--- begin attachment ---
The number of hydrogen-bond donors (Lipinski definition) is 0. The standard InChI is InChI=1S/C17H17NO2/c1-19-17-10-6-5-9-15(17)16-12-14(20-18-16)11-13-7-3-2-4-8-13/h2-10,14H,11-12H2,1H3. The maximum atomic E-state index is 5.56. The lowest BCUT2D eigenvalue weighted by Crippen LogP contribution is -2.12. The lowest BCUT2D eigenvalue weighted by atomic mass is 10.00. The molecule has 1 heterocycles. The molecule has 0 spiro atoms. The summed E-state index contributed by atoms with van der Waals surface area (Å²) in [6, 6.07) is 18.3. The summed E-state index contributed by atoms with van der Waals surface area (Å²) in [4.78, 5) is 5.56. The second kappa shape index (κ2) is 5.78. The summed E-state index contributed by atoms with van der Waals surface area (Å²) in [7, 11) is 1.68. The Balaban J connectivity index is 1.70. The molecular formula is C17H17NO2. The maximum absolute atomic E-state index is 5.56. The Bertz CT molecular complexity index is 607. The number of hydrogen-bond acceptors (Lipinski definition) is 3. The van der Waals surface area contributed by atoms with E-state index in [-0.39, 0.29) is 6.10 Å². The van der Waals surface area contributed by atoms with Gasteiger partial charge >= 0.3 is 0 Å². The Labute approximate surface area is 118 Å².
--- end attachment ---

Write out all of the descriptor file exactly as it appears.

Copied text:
The number of hydrogen-bond donors (Lipinski definition) is 0. The standard InChI is InChI=1S/C17H17NO2/c1-19-17-10-6-5-9-15(17)16-12-14(20-18-16)11-13-7-3-2-4-8-13/h2-10,14H,11-12H2,1H3. The maximum atomic E-state index is 5.56. The lowest BCUT2D eigenvalue weighted by Crippen LogP contribution is -2.12. The lowest BCUT2D eigenvalue weighted by atomic mass is 10.00. The molecule has 1 heterocycles. The molecule has 0 spiro atoms. The summed E-state index contributed by atoms with van der Waals surface area (Å²) in [6, 6.07) is 18.3. The summed E-state index contributed by atoms with van der Waals surface area (Å²) in [4.78, 5) is 5.56. The second kappa shape index (κ2) is 5.78. The summed E-state index contributed by atoms with van der Waals surface area (Å²) in [7, 11) is 1.68. The Balaban J connectivity index is 1.70. The molecular formula is C17H17NO2. The maximum absolute atomic E-state index is 5.56. The Bertz CT molecular complexity index is 607. The number of hydrogen-bond acceptors (Lipinski definition) is 3. The van der Waals surface area contributed by atoms with E-state index in [-0.39, 0.29) is 6.10 Å². The van der Waals surface area contributed by atoms with Gasteiger partial charge >= 0.3 is 0 Å². The Labute approximate surface area is 118 Å².